should connie francis be in the rock & roll hall of fame?

Estimated reading time is 4 minutes.

THE READERS AT QUORA have been keeping me busy—once I answered a question or two intelligently and fairly, I’ve been getting requests to answer others. Answer one question, and another pops up, even if it wasn’t asked directly of me. Many questions I just pass by, but this one was right in my ballpark: “Why isn’t Connie Francis in the Rock and Roll Hall of Fame?”

And since I am spending time and energy there, why not bring the fruits of my labor back here, to my blogs. For those of you who are younger than, say, 40 years old, Connie Francis was a huge star.

She recorded and issued scores of singles with many of them big hits (see below), she released at least four dozen albums—not including hits packages and live albums—and she starred in three movies.

Connie Francis may not be in the Rock & Roll Hall of Fame, but her pictures are probably still on the walls of Italian restaurants around the world!

She’s kind of like a female Bobby Darin: she could sing anything and apparently wanted to sing everything! She recorded pop, shlock, country, songs in Italian, songs in German, songs in Hebrew, and occasionally a little rock & roll.

But she’s not in any Hall of Fame, although her pictures are probably still on the walls of countless Italian restaurants around the world!

So below find my answer to the question, “Should Connie Francis be in the Rock & Roll Hall of Fame?” (My answer is the text between the pictures.)


ConnieFrancis WhosSorryNow LP 800
Connie Francis’ first album Who’s Sorry Now (MGM E03686) was released in early 1958. There is little on it that indicates that she would be rocking and rolling on future singles and nothing that would make future members of the Rock & Roll Hall of Fame nominating committee take her seriously. Cool cover though—she looks sharp and sassy!

Connie and the Hall of Fame

The argument against Concetta Rosa Maria Franconero—Connie Francis to her fans, who were once legion—is that she was, by inclination, a pop singer who could sing anything and occasionally dabbled in the new rock & roll music. Her two biggest rock & roll hits were Stupid Cupid (#16) and Lipstick On Your Collar (#3), both of which sounded great on the radio but they’re as much pop as they are rock.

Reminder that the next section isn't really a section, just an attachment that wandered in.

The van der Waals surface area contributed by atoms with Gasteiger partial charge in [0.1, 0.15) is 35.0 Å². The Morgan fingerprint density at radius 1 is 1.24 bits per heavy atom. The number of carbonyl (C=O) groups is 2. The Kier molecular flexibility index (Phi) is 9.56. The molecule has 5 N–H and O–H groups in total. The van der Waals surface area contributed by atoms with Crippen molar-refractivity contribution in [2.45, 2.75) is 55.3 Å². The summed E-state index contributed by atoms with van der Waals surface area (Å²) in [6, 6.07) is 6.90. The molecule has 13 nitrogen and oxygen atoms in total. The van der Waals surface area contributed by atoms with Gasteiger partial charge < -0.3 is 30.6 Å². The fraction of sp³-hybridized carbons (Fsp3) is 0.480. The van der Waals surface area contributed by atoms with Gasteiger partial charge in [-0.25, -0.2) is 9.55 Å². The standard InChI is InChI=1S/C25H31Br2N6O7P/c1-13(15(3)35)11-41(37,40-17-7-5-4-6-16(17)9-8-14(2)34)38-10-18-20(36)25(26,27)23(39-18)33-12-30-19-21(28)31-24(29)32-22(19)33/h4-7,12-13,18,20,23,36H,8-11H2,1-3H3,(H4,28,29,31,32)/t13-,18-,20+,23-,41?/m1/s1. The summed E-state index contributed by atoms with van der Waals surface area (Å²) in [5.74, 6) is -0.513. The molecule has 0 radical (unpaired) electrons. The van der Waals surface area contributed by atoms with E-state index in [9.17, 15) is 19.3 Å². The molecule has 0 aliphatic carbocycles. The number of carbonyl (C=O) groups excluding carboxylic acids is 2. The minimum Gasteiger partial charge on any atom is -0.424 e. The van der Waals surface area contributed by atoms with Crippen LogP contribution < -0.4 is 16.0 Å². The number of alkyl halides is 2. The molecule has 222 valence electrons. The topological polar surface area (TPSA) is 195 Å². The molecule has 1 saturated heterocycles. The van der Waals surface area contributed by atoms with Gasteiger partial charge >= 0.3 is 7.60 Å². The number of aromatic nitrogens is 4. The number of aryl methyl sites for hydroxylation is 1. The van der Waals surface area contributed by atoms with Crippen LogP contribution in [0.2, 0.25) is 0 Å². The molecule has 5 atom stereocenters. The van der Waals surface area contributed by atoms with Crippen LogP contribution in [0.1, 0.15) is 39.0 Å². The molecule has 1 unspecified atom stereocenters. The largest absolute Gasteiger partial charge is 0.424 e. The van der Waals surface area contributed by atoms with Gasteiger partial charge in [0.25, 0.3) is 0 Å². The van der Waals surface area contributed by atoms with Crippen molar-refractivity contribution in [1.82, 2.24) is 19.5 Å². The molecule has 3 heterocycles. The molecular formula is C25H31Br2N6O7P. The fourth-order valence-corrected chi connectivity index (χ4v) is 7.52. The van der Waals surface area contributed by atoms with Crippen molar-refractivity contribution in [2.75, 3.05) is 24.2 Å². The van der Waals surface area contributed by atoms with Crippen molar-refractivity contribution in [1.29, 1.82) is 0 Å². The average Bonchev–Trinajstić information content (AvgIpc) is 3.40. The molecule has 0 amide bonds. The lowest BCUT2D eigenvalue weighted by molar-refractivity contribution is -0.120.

It may be difficult for today’s younger readers to conceive, but female singers of Connie’s era were not encouraged to sing rock & roll by their record companies, their producers, or their managers (or their boyfriends or husbands). They were encouraged to sing likable pop songs and look as cute as possible while doing so. (Well, maybe that’s not all that different from female pop singers of the 21st century.)

The biggest argument for Connie Francis is that she had thirty-five Top 40 hits on Cash Box, fifteen of which reached the Top 10. This makes her one of the biggest hitmakers of all time—at least back in the day when you actually had to sell records to have hits. Here is a comparison of her career as a hitmaker compared to two artists already in the Hall of Fame:

•  Fats Domino had thirty-five sides reach the Billboard Top 40. Eight of those made the Top 10 but none of them topped that chart.

•  Ricky Nelson had thirty-five sides reach the Billboard Top 40. Eighteen of those made the Top 10 and two topped that chart.

•  Connie Francis had thirty-five sides reach the Billboard Top 40. Sixteen of those made the Top 10 and three topped that chart.

In easy-to-read figures, the three statements above look like this:

Fats Domino:      35     8     0
Ricky Nelson:      35   18     2
Connie Francis:  35    16     3

Connie Francis outperformed Fats Domino on the pop charts and held her own with Ricky Nelson. These two male artists rank among the biggest pop stars of their era and these figures are often used to illustrate their accomplishments. Connie is their equal yet I have never heard her spoken in the reverent tones reserved for the two Hall of Famers!


ConnieFrancis MyHappines PS 800
Connie Francis had been an MGM recording artist for almost four years, had recorded more than a dozen singles, and had four Top 40 hits before MGM shelled out for a picture sleeve for her latest release. Maybe it helped as My Happiness reached #2 on both the Billboard and Cash Box pop charts!

The majesty of love

This is a statistic that should matter to the Rock & Roll Hall of Fame nominators but apparently doesn’t. That she often sang her pop with more gusto and soul than what we associate with traditional white pop/easy-listening singers doesn’t seem to matter.

That she was one of the few white female singers to have significant Top 40 hits with her rock & roll records doesn’t seem to matter.

The Rock & Roll Hall of Fame has not been particularly generous in inducting this type of artist, so I wouldn’t hold my breath expecting it to happen any time soon.

As an aside, check out her fine duet with Marvin Rainwater on The Majesty Of Love, an odd combination of country & western and doo-wop.


ConnieFrancie VeryBest SE 4167 800
Despite ten years worth of hits and being one of the biggest-selling female singers in the world, Connie Francis’ only RIAA Gold Record was awarded to her in 1969 for The Very Best Of Connie Francis (MGM SE-4167) released in 1968.

Who’s sorry now?

That’s it! Those are the nutshell arguments for and against Connie Francis in the Rock & Roll Hall of Fame. Frankly, I haven’t thought her nomination through, so I’m uncertain as to whether or not I would vote for her.

But I’d sure have to do some thinking about it.


ConnieFrancis 1961 1000

FEATURED IMAGE: The photo at the top of this page is of the photogenic Miss Francis from 1961 when she was a delectable 23 years old.



23 thoughts on “should connie francis be in the rock & roll hall of fame?”

  1. This one’s simple for me. By the standards that have been set across more than thirty years of inductions, Connie should be in the Hall (though it would probably take a Veteran’s Committee, which the Hall has never had, to put her there). There’s no way Little Anthony or solo George and Ringo meant more to the History of Rock and Roll than she did.